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How improving your sense of smell can improve your memory and thinking

HONG KONG — Of our five senses, it’s often the one that we think about the least: our sense of smell.

Our sense of smell — the only sense fully developed in the womb — is managed by the olfactory bulb, which sits at the bottom of the cerebral hemisphere near the front of the brain and above the top of the nose.

Some neurological disorders illustrate the close connection between the sense of smell and the brain. For example, people with a rare condition called synaesthesia — which causes a sort of sense crossover — can “taste” shapes or “smell” colours.

British perfumer Jo Malone noticed she could identify the different colours of her artist father’s palette by their scent. Nicknamed the “bloodhound” at school for her incredibly sharp sense of smell — which was found to be as good as dogs’ for detecting scents — Ms Malone can sniff out snow before it arrives and has picked up disease in people just by the smell of them.

Our sense of smell is not just important for picking up odours; it is also intricately involved with taste.

About 80 per cent of your experience of taste relies on smell. If your sense of smell is dulled for any reason — because you’ve got a cold, say — your taste won’t be as sharp. The taste buds on your tongue only do part of the job, picking up the sweet, sour, bitter, salty and umami tastes.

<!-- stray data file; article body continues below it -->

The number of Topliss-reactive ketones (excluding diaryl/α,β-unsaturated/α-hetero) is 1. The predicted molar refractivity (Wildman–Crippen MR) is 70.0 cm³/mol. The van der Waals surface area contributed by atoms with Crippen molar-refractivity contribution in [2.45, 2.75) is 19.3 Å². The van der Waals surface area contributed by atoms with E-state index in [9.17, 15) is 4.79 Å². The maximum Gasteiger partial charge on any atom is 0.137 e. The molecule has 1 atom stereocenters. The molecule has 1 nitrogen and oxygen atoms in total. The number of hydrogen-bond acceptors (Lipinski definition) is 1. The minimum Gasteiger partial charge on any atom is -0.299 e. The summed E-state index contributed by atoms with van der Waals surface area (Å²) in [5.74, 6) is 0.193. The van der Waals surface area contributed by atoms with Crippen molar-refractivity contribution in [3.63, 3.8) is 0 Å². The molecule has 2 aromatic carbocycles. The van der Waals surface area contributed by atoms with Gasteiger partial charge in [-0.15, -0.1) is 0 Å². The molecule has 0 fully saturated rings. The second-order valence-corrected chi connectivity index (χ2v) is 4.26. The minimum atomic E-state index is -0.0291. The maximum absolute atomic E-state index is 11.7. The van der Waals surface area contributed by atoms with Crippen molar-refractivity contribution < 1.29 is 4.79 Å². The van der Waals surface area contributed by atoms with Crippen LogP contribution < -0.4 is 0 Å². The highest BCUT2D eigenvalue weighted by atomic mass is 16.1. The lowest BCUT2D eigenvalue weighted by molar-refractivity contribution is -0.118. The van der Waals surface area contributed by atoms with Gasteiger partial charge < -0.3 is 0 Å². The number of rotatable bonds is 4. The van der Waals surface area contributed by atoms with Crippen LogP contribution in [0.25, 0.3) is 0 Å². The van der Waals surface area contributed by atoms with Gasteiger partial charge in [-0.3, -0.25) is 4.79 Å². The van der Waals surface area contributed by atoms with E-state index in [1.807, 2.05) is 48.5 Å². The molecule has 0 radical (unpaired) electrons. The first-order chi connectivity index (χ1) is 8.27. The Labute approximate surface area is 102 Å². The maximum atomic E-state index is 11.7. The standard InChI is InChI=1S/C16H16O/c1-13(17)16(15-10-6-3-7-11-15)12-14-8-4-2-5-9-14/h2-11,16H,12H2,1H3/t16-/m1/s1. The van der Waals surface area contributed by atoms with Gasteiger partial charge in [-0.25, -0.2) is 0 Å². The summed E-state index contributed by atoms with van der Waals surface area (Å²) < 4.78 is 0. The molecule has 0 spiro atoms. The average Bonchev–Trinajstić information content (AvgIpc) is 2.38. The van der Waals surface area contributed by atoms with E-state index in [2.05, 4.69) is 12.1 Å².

As you chew food, molecules make their way back to your nasal epithelium – a thin tissue at the roof of the nasal cavity, which in adults is about 7cm behind the nostrils and informs the brain of the more complex flavours.

You can test this by pinching your nose shut when you eat something — say chocolate — and you’ll only pick up the sweet taste.

Our sense of smell is also crucial for memory.

The olfactory system has the only direct input into the memory centres of the brain and therefore has much more impact on them than the other senses, says Michael Leon, professor of neurobiology and behaviour at the University of California Irvine.

Prof Leon, with his team, Dr Cynthia Woo and Professor Michael Yassa, recently published research that showed how boosting sense of smell could significantly improve cognition — by more than double — in people aged 60 to 85.

“When there is too little olfactory stimulation, memory centres and pathways deteriorate, but when people are given olfactory enrichment, the memory centres become healthier and memory improves,” Prof Leon says.

That “enrichment” was delivered by exposing participants to seven specific scents a week, one a night for two hours. By making it possible for people to experience these smells while sleeping, they eliminated the need to set aside time for this during the day.

The atomised smells — rose, orange, eucalyptus, lemon, peppermint, rosemary, and lavender — scented only their dreams.

“People in the modern world are chronically deprived of olfactory stimulation and they need regular multi-odour stimulation to be able to maintain their memory,” Prof Leon says.

Loss of sense of smell accompanies as many as 70 neurological and psychiatric diseases. Prof Leon says it’s the first symptom of Alzheimer’s, Parkinson’s disease — and depression.

Rachel Pacyna, a University of Chicago medical student whose goal is to use neuroscience to investigate issues in women’s health, including ageing and memory, explains the link.